AMERICA’S TOP 100 PERSONAL INJURY ATTORNEYS®

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Contact: Kevin Wieser: Membership Director

Telephone: (714) 409-8126

Email: Membership@AmericasTop100Attorneys.com

Website: www.Top100PersonalInjuryAttorneys.com

FOR IMMEDIATE RELEASE

September 25, 2019 – Announcing the selection of F. Craig Wilkerson, Jr.  among America’s Top 100 Personal Injury Attorneys® for 2019. Selection to America’s Top 100 Personal Injury Attorneys® is by invitation only and is reserved to identify the nation’s most exceptional litigators for high-value personal injury, catastrophic injury, wrongful death, product liability, and medical malpractice matters. 

To be considered for selection, an attorney must focus more than 50% of their active legal practice on personal injury, catastrophic injury, wrongful death, product liability, and/or medical malpractice matters. These minimum qualifications are required for initial consideration. Thereafter, candidates are carefully screened through Advanced Data Analytics evaluating a broad array of criteria, including the candidate’s professional experience, litigation experience, significant personal injury settlements and/or verdicts, peer reputation, and community impact in order to rank the candidates throughout the state. 

Only the top 100 qualifying attorneys in each state will receive this honor and be selected for membership among America’s Top 100 Personal Injury Attorneys®. With these extremely high standards for selection to America’s Top 100 Personal Injury Attorneys®, less than one-half percent (0.5%) of active attorneys in the United States will receive this honor — truly the most exclusive and elite level of attorneys in the community.

How to Appeal a VA Disability Claim Denial

How to Appeal a VA Disability Claim Denial

Photo of a VA Disability Claim Denial

If you are a veteran that has been injured, or are facing an impairment that negates your ability to work full time, there’s a good chance your initial claim for disability payments from the VA will be denied.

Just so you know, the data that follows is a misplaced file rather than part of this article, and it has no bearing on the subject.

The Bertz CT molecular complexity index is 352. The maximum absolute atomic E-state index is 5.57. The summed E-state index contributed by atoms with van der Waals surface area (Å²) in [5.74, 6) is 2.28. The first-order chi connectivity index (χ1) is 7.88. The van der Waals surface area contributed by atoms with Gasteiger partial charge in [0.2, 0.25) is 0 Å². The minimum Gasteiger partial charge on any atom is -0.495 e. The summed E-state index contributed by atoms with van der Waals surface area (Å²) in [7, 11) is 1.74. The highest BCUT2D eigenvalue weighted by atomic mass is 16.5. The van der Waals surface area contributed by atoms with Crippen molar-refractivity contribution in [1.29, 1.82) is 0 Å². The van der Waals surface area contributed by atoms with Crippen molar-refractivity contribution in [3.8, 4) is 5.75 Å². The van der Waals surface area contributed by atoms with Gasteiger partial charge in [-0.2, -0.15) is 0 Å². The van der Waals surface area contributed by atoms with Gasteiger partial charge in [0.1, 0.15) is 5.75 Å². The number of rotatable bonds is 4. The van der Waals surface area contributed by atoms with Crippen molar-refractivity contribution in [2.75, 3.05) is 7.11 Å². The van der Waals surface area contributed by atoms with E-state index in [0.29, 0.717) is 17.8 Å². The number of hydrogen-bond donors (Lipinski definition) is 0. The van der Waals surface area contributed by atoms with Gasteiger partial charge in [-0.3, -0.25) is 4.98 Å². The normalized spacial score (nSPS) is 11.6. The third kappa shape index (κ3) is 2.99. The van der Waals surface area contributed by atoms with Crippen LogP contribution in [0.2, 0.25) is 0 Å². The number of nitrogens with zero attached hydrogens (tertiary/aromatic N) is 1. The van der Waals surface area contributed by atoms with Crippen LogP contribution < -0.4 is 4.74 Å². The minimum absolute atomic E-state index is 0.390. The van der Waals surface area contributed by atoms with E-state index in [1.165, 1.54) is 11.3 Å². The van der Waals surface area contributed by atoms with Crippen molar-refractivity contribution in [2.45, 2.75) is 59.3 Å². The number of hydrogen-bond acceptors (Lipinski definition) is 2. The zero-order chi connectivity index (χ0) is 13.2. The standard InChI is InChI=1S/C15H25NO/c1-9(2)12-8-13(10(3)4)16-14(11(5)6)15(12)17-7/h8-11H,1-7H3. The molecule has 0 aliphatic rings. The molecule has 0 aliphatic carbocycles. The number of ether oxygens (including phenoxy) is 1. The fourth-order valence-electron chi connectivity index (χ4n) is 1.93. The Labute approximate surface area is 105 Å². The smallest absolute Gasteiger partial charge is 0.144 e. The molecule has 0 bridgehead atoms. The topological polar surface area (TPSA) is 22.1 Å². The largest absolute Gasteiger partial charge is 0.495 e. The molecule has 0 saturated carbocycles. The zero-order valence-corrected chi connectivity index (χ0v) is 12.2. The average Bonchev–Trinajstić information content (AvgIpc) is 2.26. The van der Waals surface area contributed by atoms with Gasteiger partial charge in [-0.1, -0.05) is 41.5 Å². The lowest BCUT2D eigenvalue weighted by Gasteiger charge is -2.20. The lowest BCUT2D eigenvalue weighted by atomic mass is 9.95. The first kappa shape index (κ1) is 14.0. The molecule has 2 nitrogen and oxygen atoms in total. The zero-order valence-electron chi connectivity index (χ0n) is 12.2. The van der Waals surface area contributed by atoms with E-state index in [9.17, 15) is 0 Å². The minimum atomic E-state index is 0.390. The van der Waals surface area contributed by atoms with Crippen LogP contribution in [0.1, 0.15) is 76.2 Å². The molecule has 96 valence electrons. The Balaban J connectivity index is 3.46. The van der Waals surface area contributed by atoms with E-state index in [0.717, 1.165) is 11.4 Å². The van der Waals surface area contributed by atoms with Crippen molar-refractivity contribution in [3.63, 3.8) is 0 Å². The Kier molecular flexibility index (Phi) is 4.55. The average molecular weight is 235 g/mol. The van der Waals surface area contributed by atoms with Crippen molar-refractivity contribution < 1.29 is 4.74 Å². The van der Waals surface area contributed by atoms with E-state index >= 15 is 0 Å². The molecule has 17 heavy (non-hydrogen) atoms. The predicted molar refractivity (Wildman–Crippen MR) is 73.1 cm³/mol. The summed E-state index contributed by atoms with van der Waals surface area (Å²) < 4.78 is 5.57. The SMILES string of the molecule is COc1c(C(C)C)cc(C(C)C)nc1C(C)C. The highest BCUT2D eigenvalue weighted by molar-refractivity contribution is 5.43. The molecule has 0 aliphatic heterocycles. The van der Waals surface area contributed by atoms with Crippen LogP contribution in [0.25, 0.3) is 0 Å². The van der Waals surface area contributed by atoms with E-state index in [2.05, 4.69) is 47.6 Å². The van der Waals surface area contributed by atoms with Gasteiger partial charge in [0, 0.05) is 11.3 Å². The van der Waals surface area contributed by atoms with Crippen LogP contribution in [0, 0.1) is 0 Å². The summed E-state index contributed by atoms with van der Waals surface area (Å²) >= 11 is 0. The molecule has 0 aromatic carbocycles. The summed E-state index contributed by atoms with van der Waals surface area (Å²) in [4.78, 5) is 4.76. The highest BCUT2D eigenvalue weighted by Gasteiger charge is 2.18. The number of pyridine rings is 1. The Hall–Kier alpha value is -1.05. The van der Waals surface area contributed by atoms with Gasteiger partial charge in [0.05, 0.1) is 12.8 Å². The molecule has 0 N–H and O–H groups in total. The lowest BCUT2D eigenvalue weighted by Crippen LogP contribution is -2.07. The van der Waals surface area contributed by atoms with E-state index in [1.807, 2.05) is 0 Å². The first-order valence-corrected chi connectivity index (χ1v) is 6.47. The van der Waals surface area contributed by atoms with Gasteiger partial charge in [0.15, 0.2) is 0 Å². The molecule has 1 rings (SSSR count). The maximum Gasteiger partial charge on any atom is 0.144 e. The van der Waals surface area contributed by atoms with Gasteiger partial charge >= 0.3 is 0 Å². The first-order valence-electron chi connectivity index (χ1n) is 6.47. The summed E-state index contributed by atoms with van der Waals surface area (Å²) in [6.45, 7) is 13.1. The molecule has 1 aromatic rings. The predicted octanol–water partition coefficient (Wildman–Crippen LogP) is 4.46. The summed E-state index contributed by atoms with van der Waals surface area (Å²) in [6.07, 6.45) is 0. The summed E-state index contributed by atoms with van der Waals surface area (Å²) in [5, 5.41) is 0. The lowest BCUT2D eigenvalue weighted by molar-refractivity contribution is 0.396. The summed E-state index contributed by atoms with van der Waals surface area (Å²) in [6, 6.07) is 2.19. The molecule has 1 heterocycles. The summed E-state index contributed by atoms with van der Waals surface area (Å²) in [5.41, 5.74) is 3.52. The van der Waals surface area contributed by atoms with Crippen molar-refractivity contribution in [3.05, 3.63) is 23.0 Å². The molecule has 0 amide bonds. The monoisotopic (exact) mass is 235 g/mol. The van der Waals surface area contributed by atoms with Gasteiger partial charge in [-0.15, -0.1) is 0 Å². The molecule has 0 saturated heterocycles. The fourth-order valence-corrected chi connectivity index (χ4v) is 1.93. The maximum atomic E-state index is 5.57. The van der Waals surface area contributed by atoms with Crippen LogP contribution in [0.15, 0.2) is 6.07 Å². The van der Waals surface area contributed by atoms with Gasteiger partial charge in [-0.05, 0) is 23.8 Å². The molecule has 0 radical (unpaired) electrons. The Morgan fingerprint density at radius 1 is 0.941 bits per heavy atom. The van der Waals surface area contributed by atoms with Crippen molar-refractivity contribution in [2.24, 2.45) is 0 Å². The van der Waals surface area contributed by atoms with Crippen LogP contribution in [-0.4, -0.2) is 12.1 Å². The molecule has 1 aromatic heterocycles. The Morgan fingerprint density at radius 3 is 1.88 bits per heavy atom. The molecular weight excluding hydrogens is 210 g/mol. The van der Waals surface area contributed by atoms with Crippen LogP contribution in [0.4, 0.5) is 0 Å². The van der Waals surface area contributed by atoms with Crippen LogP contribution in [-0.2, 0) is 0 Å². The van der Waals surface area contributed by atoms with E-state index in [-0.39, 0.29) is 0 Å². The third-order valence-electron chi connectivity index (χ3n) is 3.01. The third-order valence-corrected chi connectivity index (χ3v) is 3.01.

Fortunately, there’s a process you can follow to appeal the decision:

File the Correct Form to Avoid a VA Disability Claim Denial

First and foremost, you’ll need to file a Notice of Disagreement with the VA. The notice should be filed on VA Form 21-0958. In the past, a Statement in Support of Claim was acceptable, but this has been eliminated.

You’ll have one year from the date of your denial letter to file the notice. It’s important to note the deadline is based on the date your decision was sent, not the date it was received.

Disclude the Details in the Notice of Disagreement

In your Notice of Disagreement, you may be tempted to outline why you feel the initial decision was wrong. It’s normal to be frustrated, especially when you feel entitled to your disability benefits and believe you were unfairly denied.

However, going into too much detail in your notice could limit your ability to appeal issues that you haven’t mentioned or don’t know about yet. The notice is used to reserve your right to appeal — not to share your argument. You’ll have an opportunity for that later.

In your notice, you should state that you disagree with the decision in your denial letter and that you wish to appeal that decision. Be sure to include the date of the denial letter. And, if you must include specific arguments, state that your list isn’t exhaustive.

How Should I Choose My Appeal for a VA Disability Claim Denial?

There are two different types of appeals you may file — an appeal to a decision review officer at your regional office or an appeal to the Board of Veterans Appeals. You can also specify whether the review officer should review your file and make a decision alone or request a personal hearing.

If the review officer denies your appeal, you can still take your case to the Board of Veterans Appeals. There are benefits and drawbacks to both options, so it may help to discuss your situation with an experienced attorney.

Follow the Process for a VA Disability Claim Denial